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Introduction and Summary

Kinematics, the part of physics we have studied up to this point, deals with describing motion. We have looked at position, velocity and acceleration as the three basic properties of a particle in motion. In Dynamics, we look at the causes of the motion that we have already studied. In studying these causes, which we shall call forces, we can get a more complete picture of a given physical situation. Starting with a given set of forces, through dynamics we are able to describe all resulting motion. Dynamics is thus the basis for the rest of the study of classical mechanics, and is applied in every branch of physics.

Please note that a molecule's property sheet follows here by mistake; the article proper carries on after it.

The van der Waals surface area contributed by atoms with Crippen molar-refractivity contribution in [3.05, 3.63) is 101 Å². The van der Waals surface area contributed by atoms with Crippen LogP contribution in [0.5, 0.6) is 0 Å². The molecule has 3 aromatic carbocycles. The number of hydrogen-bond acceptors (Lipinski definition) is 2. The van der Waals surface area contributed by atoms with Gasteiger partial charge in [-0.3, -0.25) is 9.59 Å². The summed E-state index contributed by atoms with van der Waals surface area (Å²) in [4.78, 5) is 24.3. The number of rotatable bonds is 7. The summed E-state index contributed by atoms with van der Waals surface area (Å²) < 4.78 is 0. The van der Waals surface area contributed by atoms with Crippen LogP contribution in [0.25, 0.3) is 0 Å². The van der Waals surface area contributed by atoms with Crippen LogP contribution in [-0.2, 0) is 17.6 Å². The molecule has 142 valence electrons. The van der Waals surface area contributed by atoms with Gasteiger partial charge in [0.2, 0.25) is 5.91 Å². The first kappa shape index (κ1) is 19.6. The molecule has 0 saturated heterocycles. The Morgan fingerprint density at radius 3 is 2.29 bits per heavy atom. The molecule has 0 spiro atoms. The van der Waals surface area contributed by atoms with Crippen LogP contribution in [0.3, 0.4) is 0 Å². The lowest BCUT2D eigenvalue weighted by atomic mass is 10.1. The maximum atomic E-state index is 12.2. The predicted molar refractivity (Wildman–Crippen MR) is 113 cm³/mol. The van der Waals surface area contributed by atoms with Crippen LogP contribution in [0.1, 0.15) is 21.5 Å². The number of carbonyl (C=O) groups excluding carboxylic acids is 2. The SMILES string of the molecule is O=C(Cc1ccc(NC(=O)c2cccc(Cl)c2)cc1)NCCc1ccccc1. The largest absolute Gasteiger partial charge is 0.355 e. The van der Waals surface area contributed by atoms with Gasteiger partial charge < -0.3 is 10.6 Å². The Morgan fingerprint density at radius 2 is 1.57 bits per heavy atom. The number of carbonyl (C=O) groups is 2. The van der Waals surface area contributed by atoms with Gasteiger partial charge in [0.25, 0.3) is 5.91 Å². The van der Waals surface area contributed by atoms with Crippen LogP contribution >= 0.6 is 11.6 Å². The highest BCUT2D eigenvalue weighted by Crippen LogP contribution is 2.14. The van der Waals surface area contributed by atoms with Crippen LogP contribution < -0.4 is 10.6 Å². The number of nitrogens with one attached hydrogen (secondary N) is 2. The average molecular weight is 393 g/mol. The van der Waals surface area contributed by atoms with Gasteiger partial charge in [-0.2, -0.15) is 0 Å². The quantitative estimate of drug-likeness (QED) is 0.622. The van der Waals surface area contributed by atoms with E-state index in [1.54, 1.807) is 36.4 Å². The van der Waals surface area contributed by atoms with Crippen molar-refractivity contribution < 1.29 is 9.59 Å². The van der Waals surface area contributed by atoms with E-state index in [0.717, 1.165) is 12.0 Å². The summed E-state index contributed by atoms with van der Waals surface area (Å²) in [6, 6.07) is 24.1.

The study of Dynamics begins with an introduction of the concepts of force and mass, then goes on to introduce the basic laws of Dynamics, Newton's Three Laws. From here, we will look at how Newton's Laws are applied to a variety of forces, including tension, friction, and gravity. We will also examine the Dynamics of uniform circular motion.

Studying Newton's Laws is perhaps the most important part of classical mechanics. Kinematics, which you have already studied, lays the groundwork for Newton's laws. For the most part, the subject matter studied after Newton's laws simply applies the laws to a variety of physical situations, and derives further concepts from them. Newton's laws are the axioms of classical mechanics; brilliant not only in their applicability, but in their simplicity.